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VOICES

What Crisis Pregnancy Centers Aren’t Telling Their Patients

Protesters gather outside the Senate Gallery minutes before midnight to stall Senate Bill 5, a bill that would put strict regulations on abortion facilities, from going to a vote at the Texas State Capitol. Photo by Lauren Gerson.

CREDIT: Flickr user Blackbird Flim Co.

Editor’s note: Names have been changed to protect the identities of the sources used in this article.

Jessica was 16 years old when she discovered she was pregnant and decided she wanted an abortion. Knowing that she needed to schedule an appointment immediately, she called the pregnancy resource center she passed every morning on her way to school.

At her first appointment, she immediately expressed her pregnancy decision to the staff. To her surprise, they did not offer her resources or instructions but instead badgered her with intense religious counseling and protestation. Jessica was bothered and skeptical, but she brushed away her discomfort and proceeded at the clinic; indeed, the white coats were compelling.

Persistent in her decision, the staff at the crisis pregnancy center (CPC) finally stopped trying to convince Jessica to continue with her pregnancy. They agreed to help her get an abortion but told her they were busy and couldn’t schedule her next appointment for a few weeks. While not ideal, this was acceptable, she thought, since they told her she was only about 10 weeks pregnant.

Over the next week, Jessica’s discomfort and suspicion grew. Her morning sickness was unbearable and she was experiencing excruciating pains in her abdomen. She continued her research and decided to make an appointment at an abortion clinic.

Jessica’s new doctor told her that she was not, in fact, 11 weeks pregnant, but rather 19—just one week away from the legal limit.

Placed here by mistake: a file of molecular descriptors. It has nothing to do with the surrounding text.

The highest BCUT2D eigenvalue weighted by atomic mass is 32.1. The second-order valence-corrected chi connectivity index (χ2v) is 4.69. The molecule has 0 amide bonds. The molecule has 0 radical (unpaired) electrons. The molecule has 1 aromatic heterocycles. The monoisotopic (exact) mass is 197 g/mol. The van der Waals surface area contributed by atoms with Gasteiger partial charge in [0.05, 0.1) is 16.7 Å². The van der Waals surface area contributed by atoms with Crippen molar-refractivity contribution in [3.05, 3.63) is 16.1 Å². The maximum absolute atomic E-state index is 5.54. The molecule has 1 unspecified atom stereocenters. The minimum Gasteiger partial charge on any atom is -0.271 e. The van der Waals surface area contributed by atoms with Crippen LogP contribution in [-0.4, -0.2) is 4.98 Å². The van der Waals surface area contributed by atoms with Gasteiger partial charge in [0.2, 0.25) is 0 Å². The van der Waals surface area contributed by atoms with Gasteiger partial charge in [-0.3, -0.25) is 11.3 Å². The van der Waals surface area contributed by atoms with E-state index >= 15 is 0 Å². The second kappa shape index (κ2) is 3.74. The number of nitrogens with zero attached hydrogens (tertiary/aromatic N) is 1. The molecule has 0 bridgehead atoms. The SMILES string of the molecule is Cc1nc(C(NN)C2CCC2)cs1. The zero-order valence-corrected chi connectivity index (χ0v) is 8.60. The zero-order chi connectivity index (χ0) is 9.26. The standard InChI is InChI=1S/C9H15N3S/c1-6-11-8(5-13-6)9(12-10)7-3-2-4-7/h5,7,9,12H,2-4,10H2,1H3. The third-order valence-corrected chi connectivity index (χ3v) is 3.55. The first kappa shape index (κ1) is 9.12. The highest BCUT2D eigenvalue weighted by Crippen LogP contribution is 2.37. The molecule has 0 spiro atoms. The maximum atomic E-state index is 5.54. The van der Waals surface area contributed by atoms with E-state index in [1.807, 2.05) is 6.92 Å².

If she had waited for her appointment at the crisis pregnancy center, she would have missed the 20-week window for legal abortions, forcing her to continue with her pregnancy. This, of course, was no mistake.

Discouraged and confused, Jessica listened as the doctor explained to her that the crisis pregnancy center where she had been was a religious anti-abortion center.

With financial assistance from independent funding organizations, Jessica was able to terminate her pregnancy, but others are not so lucky.

Just a few months ago, a teen I worked with had a similar experience at a crisis pregnancy center. This time, the CPC “successfully” waited her out and she was unable to afford the out-of-state travel to terminate the pregnancy legally. She was 14 years old.

Another young woman who went to a crisis pregnancy center was subjected to “counseling” from an “abortion survivor” who warned her of lifelong emotional scars. And another young woman who was to start chemotherapy in the coming months was shown such graphic images and given such dramatic descriptions of her fetus that she eventually felt too guilty to have an abortion.

More, a teen whose mother had died a mere three months prior was asked by crisis pregnancy center staff if she would like to end up in heaven with her mother or in hell without her. “Don’t you want to see your mother?,” they asked.